Over the past few days, I've chronicled my displeasure with the course of things over at Progressive Netroots HQ - the Massachusetts Branch, Blue Mass Group. BMG"s most renowned poster, David, took it on himself to
Point taken, procedure is important. A few weeks ago, I fully agreed with him. Then, the legislature did the right thing: stopped discrimination from being written into the Constitution. It may not have been in the way David wanted, but that's the way that happened. Normally, people would move on. People like me would be happy - what happened advanced fundamental fairness, something both David and I agree on. However, David wasn't - hence the broken record attacks.
I don't blame David. He's a legalist. As a trained lawyer, who's in all likelihood very talented (he's worked for more than one US Supreme Court Justice), it would be very difficult for him to move beyond the importance of the legal process. However, as I've said on more than one occasion, it's a good thing we all aren't bound by obeying procedures at all costs. It's a good thing there's a wide range of perspectives. Sometimes the process comes at the cost of what's right - and that's when the process must be slightly bent. That's when hundreds of pounds of tea must be thrown into Boston Harbor; that's when people must hide runaway slaves in their homes as they make their way to freedom.
Over the course of the debate, a few good points have been made. Sco made the best point of all.
The thing of it is, David, that yesterday it was our ox. It was term limits, it was reproductive rights, it was education, it was clean elections -- all killed by the same or similar maneuvering. So, what makes this the line in the sand? What makes marriage equality the sacrifice that must be made in the name of process?
The fact of it remains that when any side is asked to make concessions for the greater movement, it's always expected of minorities. African Americans have been asked to make concessions time after time again - don't rock the boat now, we'll get you your rights later. It'll just take a little longer. Finally, with the help of a broad coalition of people from the SNCC to the NAACP and the likes of great leaders such as Martin Luther King, Jr. - the boat was finally rocked and rights were actually gained, even if it was merely being able to register to vote. The gay rights movement is no different, as Anthony eloquently explained.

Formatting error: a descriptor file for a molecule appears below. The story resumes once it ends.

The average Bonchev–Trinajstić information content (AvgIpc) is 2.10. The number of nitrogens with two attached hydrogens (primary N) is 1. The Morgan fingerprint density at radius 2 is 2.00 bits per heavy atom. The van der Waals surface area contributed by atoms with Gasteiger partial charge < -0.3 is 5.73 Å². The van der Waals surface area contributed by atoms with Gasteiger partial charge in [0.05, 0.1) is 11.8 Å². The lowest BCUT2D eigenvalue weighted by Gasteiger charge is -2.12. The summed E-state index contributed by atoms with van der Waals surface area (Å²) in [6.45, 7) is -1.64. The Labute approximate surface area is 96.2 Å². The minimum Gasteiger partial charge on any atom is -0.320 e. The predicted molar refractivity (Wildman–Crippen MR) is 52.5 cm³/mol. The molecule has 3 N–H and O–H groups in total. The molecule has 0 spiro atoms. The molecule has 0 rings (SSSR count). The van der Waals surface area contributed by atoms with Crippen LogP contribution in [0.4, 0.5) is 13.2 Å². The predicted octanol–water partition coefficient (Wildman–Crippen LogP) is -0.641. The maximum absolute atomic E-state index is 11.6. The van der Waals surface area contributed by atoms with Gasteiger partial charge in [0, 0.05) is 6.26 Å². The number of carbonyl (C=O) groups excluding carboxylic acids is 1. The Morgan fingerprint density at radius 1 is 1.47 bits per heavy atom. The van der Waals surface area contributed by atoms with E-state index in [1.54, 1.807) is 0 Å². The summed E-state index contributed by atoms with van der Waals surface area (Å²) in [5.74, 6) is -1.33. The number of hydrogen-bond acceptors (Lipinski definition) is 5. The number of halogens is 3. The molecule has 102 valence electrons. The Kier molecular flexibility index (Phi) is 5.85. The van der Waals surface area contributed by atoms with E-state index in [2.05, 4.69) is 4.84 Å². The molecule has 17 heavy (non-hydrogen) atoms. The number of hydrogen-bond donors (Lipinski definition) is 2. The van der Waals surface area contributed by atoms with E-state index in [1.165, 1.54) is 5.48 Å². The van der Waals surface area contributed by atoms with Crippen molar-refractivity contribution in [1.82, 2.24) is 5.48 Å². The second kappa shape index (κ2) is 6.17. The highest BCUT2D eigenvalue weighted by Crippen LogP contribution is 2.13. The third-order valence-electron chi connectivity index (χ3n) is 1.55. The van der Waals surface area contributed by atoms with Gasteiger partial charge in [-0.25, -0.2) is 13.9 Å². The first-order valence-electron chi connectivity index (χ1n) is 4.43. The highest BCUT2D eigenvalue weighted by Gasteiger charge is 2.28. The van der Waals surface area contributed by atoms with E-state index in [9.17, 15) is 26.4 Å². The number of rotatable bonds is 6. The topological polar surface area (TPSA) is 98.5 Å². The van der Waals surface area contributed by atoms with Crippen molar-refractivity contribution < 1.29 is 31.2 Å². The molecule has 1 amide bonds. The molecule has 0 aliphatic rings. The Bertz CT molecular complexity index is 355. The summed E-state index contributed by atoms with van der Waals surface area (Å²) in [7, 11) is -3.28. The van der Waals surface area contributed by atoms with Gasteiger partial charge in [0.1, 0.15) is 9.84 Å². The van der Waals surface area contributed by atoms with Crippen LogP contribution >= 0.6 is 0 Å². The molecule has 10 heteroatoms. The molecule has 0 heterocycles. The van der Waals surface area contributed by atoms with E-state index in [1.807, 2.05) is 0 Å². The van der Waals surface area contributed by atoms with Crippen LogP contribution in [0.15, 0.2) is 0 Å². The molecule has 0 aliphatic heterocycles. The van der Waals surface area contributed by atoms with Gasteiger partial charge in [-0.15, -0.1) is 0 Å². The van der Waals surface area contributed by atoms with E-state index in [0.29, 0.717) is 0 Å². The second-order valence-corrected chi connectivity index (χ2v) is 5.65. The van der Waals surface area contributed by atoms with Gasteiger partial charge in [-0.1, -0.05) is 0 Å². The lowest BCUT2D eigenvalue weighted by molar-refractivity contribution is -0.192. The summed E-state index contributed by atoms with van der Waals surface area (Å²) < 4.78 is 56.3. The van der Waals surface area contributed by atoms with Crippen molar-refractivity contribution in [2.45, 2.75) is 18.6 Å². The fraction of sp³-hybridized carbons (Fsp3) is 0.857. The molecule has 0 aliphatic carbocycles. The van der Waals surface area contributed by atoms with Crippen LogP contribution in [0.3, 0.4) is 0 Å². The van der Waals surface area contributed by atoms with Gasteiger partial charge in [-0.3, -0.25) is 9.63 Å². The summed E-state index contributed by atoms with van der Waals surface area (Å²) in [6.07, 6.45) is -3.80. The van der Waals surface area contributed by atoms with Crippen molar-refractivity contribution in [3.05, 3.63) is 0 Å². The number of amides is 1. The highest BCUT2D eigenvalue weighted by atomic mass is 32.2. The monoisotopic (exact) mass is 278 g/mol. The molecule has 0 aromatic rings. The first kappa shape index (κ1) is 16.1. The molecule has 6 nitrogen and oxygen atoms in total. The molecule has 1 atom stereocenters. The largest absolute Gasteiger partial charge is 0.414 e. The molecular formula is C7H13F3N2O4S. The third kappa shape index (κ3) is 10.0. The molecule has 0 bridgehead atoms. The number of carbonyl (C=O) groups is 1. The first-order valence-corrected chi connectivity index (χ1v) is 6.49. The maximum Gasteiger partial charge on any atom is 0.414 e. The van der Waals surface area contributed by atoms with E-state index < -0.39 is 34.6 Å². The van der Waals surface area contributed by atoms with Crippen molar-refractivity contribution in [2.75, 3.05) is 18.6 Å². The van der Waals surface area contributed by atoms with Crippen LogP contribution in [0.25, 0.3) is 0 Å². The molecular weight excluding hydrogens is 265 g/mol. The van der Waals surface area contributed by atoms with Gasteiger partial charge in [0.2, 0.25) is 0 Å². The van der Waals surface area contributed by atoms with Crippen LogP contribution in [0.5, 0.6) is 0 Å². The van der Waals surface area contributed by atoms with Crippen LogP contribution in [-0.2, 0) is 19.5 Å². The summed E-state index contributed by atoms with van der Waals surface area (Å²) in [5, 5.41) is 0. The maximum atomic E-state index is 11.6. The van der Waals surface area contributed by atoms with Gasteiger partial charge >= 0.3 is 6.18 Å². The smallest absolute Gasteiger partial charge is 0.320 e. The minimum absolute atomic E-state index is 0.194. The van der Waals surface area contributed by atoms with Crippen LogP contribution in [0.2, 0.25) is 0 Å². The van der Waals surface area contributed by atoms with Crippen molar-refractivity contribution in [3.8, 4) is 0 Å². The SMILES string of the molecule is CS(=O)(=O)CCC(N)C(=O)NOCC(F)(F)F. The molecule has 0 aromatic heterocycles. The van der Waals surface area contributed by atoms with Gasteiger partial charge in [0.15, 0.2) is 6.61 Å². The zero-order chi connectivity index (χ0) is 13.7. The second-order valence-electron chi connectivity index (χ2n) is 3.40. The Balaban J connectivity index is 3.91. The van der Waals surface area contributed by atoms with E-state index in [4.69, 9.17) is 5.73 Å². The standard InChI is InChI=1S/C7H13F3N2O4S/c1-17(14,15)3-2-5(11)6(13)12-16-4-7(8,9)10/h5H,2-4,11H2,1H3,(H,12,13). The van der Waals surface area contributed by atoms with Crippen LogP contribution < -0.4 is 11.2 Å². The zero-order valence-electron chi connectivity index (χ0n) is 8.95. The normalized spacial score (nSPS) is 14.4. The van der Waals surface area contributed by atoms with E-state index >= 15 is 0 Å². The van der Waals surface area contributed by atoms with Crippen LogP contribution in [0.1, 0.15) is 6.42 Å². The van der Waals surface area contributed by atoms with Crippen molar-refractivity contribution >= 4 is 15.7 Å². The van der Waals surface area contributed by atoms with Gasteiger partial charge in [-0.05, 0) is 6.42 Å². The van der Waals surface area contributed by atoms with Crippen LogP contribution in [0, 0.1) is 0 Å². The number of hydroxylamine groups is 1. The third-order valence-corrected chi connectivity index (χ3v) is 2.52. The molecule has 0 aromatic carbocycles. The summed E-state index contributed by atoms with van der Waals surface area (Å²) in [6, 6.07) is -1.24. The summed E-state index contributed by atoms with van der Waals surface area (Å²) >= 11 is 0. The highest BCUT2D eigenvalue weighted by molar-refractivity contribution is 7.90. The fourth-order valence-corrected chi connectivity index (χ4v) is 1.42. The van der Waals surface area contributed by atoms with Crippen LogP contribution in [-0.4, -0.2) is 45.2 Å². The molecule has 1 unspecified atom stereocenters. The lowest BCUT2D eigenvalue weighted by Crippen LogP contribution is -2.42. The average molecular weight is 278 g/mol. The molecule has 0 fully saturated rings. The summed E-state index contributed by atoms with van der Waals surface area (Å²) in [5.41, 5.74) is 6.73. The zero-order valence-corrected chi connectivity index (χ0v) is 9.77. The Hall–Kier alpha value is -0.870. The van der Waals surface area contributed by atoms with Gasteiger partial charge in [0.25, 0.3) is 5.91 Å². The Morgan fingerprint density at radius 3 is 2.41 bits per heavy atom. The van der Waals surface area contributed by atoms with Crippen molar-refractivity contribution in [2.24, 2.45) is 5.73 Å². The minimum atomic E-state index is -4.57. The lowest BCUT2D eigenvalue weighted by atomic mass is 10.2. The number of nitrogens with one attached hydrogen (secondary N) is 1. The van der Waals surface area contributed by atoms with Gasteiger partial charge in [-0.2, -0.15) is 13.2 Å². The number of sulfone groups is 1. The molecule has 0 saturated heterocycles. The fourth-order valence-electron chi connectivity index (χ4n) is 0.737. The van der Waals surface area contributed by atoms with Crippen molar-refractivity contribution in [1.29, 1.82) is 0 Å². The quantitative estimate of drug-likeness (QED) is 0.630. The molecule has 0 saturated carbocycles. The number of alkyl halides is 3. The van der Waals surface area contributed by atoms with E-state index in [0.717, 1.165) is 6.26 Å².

I am a happy and contented individual, but none the less my life as a gay man has been a series of compromises, personal and political. I had to accept don't ask don't tell because it was the furthest they could go at the time, or so I was told. I had to accept DOMA because if we didn't accept Clinton signing it, his veto would have been over ruled anyway and then he would have lost too much political capital and we needed him.... All the while my husband and I have to prepare 4 tax returns every year and I panic just a little whenever we leave the state because God forbid something should happen when we go to visit family in Colorado this Christmas and they refuse to recognize my rights, even though we have a health care proxy which shouldn't need because we are married. I am done with compromising. It is time to take a stand and say clearly and plainly that the compromises are over.When David wrote his compromise position - that everyone in the state legislature vote to ban marriage equality this time around, so we could vote on health care, I quickly rejected it. Obviously, I didn't think it much of a compromise. Again, the GLBT movement was asked to make all the concessions - and potentially lose everything in the process. Lightiris is right, this whole thing has become a sport and many normally rational people have been doing some great hunt'n of dem gays.
However, all is not lost. As our founding fathers figured out, sometimes you have to throw the baby out with the bath water. David's steamy compromise position was a real pile of stink, sending out fumes both intoxicating and unpleasant. I wrote a counterproposal, which was thankfully front-paged. One of the biggest Health Care proponents I've been debating for the past few days latched onto the idea - something I was excited about, to say the least.
I've been saying this for days: unite or lose. Our new progressive movement is only as strong as the coalition we build. We need to come to certain agreements, mainly that we're not going to stab each other in the back. That we can't have interest groups solely interested in themselves. Finally, I sense people are realizing that. After a few days that have seemed worthless, Massachusetts progressives are learning that lesson. We can unite - protect both marriage and work towards making health care a right - or we can lose, maybe even both rights. Progressives in Massachusetts must commit to a United Progressives of Massachusetts - or all of the hard work during the last election will amount to another steamy pile of stink, as we watch new DINOs reveal themselves, emboldened by divisions within the movement. We must stay strong and work together.